Archive for November, 2010

This week, we feature the third part in our series with Shahid Shah, an enterprise software analyst that specializes in healthcare IT with an emphasis on e-health, EMRs, data integration, and legacy modernization.  He is also founder of the popular Healthcare IT Guy blog.

VPNHaus: What role does HIPAA play in mobile health?

Shahid Shah: Quite a bit because mobile devices are not treated any differently than any other computing device. If you’re running any application that has patient data on it, you must treat it the exact same way. It doesn’t matter if it’s on a computer or paper. That is, privacy must be protected using the rules and regulations laid out by HIPAA.

This essentially means you have encrypt data in transit and data at rest. If you’re dealing with a server and physical security, encryption at rest isn’t as big of a deal. It really comes into play for mobile devices. It’s important to point out that with healthcare application on mobile devices, it’s very difficult to enforce HIPAA regulations. Just because someone sets up a device to be secure, it doesn’t mean three months later that it’s operating that way.

VPNHaus: Do you think healthcare organizations do a good job of provisioning people on-and-off the network as appropriate?

Shah: Healthcare has roughly the same approach as other enterprises. That is, pretty poorly. How seriously people take provisioning is directly related to how big you are and how big your IT department is. A lot of companies do single sign-on solutions for provisioning but the most common reason for this is they don’t have central administration or the healthcare applications don’t support single sign-on. But once you have central administration, it becomes much easier.

VPNHaus: What other trends do you see in mobile health security?

Shah: The wireless sector is picking up steam because the numbers are really exciting for some people and really dangerous for others, depending on if you’re the guy handling the wireless. It’s exciting because the adoption rate in healthcare sector is significantly higher than other commercial sectors. When we think of wireless we think of mobile phones but that’s just one small area.

For the first two parts of this series, click here, and for more on upcoming trends on mHealth, see next week’s post.

Enterprise Networking Planet, Seven Security Policies for the IPv6 Network of the Future
Forbes, A Call To Arms For Enterprise Mobile Security
Heavy Reading, Next-Gen Security Strategies for Mobile Network Infrastructure
Network World, Enterprises Want Broad Functionality for Mobile Device Security
ZDNet, Use IPv6 in Windows 7 Today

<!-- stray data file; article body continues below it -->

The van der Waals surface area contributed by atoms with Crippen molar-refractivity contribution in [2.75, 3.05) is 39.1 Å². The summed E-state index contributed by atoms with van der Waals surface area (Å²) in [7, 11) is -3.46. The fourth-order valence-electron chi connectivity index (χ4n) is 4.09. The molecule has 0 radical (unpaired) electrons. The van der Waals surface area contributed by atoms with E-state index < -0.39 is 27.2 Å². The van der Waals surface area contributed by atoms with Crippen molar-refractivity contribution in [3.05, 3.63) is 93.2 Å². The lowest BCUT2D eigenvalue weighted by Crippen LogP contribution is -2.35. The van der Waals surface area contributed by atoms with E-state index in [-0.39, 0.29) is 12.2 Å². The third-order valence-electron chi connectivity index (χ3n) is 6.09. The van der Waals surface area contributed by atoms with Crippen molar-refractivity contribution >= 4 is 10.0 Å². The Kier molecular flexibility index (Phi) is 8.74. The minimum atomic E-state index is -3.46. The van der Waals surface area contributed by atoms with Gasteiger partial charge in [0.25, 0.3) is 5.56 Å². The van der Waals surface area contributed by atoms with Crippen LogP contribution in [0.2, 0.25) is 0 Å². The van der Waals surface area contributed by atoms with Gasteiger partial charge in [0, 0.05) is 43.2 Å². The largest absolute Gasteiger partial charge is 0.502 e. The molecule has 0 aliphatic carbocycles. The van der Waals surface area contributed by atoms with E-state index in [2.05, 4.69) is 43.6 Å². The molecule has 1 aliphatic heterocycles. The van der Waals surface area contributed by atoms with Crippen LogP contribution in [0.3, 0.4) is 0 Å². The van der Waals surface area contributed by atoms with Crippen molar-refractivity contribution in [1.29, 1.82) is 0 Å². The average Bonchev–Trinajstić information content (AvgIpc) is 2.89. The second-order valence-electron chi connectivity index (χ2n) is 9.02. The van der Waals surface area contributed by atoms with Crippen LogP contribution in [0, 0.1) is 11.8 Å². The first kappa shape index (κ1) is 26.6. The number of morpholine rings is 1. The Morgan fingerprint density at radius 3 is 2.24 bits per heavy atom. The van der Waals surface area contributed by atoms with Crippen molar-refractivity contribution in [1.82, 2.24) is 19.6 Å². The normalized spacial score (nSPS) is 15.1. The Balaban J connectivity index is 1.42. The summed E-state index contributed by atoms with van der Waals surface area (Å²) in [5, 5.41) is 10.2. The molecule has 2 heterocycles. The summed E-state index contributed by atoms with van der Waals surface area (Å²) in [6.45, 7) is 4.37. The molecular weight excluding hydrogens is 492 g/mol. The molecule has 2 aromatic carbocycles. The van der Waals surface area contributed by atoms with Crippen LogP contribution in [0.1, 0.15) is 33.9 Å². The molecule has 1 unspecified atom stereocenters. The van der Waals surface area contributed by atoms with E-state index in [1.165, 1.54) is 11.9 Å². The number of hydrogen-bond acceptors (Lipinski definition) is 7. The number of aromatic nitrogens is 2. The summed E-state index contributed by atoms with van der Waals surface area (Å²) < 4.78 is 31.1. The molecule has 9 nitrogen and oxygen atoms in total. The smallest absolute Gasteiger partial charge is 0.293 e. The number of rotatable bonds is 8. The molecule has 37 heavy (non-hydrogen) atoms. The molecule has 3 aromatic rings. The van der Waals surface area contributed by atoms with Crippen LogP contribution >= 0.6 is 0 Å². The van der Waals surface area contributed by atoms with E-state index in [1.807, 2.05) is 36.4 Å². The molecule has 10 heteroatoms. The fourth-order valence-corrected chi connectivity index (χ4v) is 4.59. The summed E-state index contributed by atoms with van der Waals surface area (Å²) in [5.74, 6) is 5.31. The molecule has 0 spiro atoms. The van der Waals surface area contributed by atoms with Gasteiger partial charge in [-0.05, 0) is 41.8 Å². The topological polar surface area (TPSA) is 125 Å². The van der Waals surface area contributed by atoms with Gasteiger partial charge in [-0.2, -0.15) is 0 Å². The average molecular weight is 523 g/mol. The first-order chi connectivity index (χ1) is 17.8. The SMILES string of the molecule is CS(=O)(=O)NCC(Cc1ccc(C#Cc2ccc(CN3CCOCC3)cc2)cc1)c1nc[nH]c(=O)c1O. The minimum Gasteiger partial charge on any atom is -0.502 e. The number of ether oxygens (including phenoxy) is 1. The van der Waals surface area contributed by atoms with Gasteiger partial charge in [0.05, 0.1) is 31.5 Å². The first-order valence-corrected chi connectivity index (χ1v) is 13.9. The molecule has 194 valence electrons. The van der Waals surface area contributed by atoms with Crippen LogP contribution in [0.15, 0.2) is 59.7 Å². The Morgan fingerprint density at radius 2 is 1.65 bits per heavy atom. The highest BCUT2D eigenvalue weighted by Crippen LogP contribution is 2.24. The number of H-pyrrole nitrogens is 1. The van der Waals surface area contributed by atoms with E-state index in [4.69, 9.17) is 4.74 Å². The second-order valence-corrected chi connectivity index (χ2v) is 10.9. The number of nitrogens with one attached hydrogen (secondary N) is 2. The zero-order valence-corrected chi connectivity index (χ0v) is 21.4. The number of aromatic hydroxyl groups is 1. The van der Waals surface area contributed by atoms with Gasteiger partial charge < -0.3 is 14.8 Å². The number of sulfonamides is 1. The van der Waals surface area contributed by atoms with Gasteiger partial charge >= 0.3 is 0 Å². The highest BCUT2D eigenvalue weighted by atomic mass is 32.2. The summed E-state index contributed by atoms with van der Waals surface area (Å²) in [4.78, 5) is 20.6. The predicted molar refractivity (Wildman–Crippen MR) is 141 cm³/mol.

Info Security, ZeuS Now Targeting Enterprise Access Gateways
InfoWorld, End-Users With Admin-Level Access Put Your Network Security at Risk
PC World, Lock Down Your Android Devices
Tech Republic, Five Tips for Remotely Administering Desktops
ZDnet, Use IPv6 in Windows 7 Today

VPN Haus continues its conversation with PCI compliance expert Anton Chuvakin about the latest updates to PCI DSS 2.0, issued late last month.

VPN Haus: Do the new standards leave too much open to merchant’s interpretation?

Anton Chuvakin: This is really a $1 million-question and only practice will tell. I think the 2.0 version leave less than before to interpretation. For example, virtualization was a big question mark in many merchants’ mind and now it is resolved. Many other questionable and debatable points are clarified but I am sure merchants would come with more excuses as PCI DSS 2.0 is implemented in practice.

VPN Haus: Do you think pushing the DSS lifecycle from 24 months to 3 years will stagnate the rate of change? Or will it allow more time to investigate and build support around necessary changes?

Chuvakin: Well, I will side with [PCI General Manager Bob Russo] on this one:  PCI DSS is getting mature enough to not need change that frequently. While some assault the standard as “not being dynamic,” in reality doing what PCI DSS prescibes and doing it well, by following the spirit and not only the letter, will equip organizations for dealing with today’s and – in my opinion – tomorrow’s threats. For example, recent Verizon PCI report showed that compliant non-organizations seem to fare worse, which indirectly confirms that PCI DSS in its current form helps reduce risk of data theft.

See previous interviews VPN Haus did with Chuvakin on PCI compliance here and here.

InfoTech Spotlight, Network Security is More Valuable Than you Think
Enterprise Networking, Network Security Concerns Small Businesses
Network Computing, Cisco survey: Disconnect Between End Users And IT Over Device Use Policy
Network World, Firesheep, Blacksheep, and Protecting Your Wi-Fi Data